Metrics that Turn the P-Card Tables Around

If your management fails to see the value of Purchasing Cards beyond the potential rebate, then you might need to beef up your metrics. First, be sure you are quantifying and sharing the positive impact of P-Cards within your organization (e.g., process savings). However, you might need to go a step further by painting the picture of what your procure-to-pay processes would look like and cost without cards. After I recommended this action within the previous post about rebates, a subscriber asked me how to begin and what metrics to include. In short, the exercise involves quantifying how accounts payable (AP) would be affected and outlining the resulting added burden on other employees. Keep reading to see the details. Would such an approach grab your management’s attention?

Additional Invoice Volume = Additional Staff

If there were no P-Cards, how many more AP full-time equivalents (FTEs) would be needed to process the increased invoice volume and how would this translate into dollars (e.g., average salary of an AP FTE)?

First, how many invoices are processed by one AP FTE per month today? Using data from various AP Now surveys, 2000 invoices per FTE per month is within the realm of possibilities. It will vary by organization, based on the invoice process and extent to which technology is used. Find out what applies to your AP staff.

Now let’s assume a modest P-Card program of $10M per year. If you divide this by an average transaction amount like $400, this would be 25,000 transactions per year or nearly 2100 per month. Moving the P-Card volume back to AP would require an additional AP FTE. Again, pull the applicable data for your program to make the metrics meaningful.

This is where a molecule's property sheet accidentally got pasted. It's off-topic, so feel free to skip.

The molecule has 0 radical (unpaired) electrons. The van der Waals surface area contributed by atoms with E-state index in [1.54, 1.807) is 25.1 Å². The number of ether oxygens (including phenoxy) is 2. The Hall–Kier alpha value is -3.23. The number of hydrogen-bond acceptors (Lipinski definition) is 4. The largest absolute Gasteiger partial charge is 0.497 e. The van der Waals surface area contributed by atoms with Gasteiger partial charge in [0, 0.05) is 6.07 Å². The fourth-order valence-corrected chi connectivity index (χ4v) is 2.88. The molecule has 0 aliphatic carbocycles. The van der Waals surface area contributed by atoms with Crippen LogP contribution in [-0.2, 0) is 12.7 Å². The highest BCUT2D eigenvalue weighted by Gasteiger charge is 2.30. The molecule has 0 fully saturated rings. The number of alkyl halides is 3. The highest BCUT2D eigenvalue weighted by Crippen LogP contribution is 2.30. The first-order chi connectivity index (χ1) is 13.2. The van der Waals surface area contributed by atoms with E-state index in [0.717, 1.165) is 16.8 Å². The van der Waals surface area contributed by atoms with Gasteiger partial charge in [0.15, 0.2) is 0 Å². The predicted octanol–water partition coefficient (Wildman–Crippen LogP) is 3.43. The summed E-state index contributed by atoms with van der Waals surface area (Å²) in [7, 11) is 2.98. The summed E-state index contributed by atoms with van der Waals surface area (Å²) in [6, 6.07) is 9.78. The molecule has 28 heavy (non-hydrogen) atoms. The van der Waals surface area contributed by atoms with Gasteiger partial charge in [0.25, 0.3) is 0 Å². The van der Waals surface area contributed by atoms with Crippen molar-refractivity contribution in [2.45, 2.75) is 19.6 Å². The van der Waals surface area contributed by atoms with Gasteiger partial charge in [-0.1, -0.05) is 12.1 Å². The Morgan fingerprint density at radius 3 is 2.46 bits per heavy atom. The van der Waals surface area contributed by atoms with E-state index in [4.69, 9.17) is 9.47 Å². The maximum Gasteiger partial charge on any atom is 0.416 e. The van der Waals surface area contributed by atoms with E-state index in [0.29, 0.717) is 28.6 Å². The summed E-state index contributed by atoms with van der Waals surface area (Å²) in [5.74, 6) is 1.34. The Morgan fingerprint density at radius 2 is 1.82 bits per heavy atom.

More Suppliers = A Ballooning Master Vendor File

Non-card payments mean adding suppliers to AP’s master vendor file (MVF). Based on your P-Card data, how many suppliers would this be? Would even more AP FTEs be needed to manage it? Think about the supplier information that would be required and the added burden on your 1099 reporting process.

No Cards = Tedious Procure-to-Pay Processes

In addition to the metrics noted above, map out the various potential procure-to-pay (P2P) processes in a “non-card” world and make comparisons to the efficient P-Card P2P process currently in use. For example:

Limited Use Suppliers

Consider all the suppliers currently paid via P-Card for a one-time purchase. Not only would you need to set up these suppliers in the MVF, the procurement aspect would likely be more difficult. Identify a common example from your P-Card data; for instance, employees needing to register and pay for a business conference. Without a card to easily take care of it, what would an employee need to do? All of the options are tedious and slow for your employees and suppliers.

Recurring Suppliers

The procurement process might remain the same with suppliers from which cardholders order through a designated website today, such as Staples and Grainger. However, you would need to work with the applicable suppliers on the desired invoice process. How would invoices arrive? Would AP need to manually break down by cost center? Maybe some suppliers would send an appropriate electronic interface file to eliminate manual keying by AP, but this requires extra work, too, to establish.


There are all kinds of P-Card metrics to demonstrate the status of a program, but sometimes the most eye-opening metrics are the hypothetical ones.

You don’t know what you’ve got ‘til it’s gone.
— "Big Yellow Taxi," Joni Mitchell

Related Resources

If management can’t see past Commercial Card rebates, present the costly realities of a payment strategy without cards.

If management can’t see past Commercial Card rebates, present the costly realities of a payment strategy without cards.

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About the Author

Blog post author Lynn Larson, CPCP, is the founder of Recharged Education. With 20 years of Commercial Card experience, her mission is to make industry education readily accessible to all. Learn more